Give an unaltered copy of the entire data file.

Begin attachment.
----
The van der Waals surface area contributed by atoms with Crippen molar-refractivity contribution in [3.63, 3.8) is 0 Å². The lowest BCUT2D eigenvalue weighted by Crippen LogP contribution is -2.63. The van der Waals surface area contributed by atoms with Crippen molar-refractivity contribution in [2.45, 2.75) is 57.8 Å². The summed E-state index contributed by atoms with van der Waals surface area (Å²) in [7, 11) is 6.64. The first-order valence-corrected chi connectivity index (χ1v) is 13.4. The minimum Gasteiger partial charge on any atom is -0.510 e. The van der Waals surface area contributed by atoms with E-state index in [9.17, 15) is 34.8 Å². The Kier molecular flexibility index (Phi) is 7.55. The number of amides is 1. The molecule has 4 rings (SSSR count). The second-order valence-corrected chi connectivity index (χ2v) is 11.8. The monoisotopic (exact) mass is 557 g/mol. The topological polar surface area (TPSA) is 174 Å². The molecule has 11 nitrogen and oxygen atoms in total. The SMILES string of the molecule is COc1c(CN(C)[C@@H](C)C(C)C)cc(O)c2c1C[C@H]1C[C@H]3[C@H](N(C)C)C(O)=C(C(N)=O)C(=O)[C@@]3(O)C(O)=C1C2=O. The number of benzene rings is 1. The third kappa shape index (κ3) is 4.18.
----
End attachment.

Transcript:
The van der Waals surface area contributed by atoms with Crippen molar-refractivity contribution in [3.63, 3.8) is 0 Å². The lowest BCUT2D eigenvalue weighted by Crippen LogP contribution is -2.63. The van der Waals surface area contributed by atoms with Crippen molar-refractivity contribution in [2.45, 2.75) is 57.8 Å². The summed E-state index contributed by atoms with van der Waals surface area (Å²) in [7, 11) is 6.64. The first-order valence-corrected chi connectivity index (χ1v) is 13.4. The minimum Gasteiger partial charge on any atom is -0.510 e. The van der Waals surface area contributed by atoms with E-state index in [9.17, 15) is 34.8 Å². The Kier molecular flexibility index (Phi) is 7.55. The number of amides is 1. The molecule has 4 rings (SSSR count). The second-order valence-corrected chi connectivity index (χ2v) is 11.8. The monoisotopic (exact) mass is 557 g/mol. The topological polar surface area (TPSA) is 174 Å². The molecule has 11 nitrogen and oxygen atoms in total. The SMILES string of the molecule is COc1c(CN(C)[C@@H](C)C(C)C)cc(O)c2c1C[C@H]1C[C@H]3[C@H](N(C)C)C(O)=C(C(N)=O)C(=O)[C@@]3(O)C(O)=C1C2=O. The number of benzene rings is 1. The third kappa shape index (κ3) is 4.18.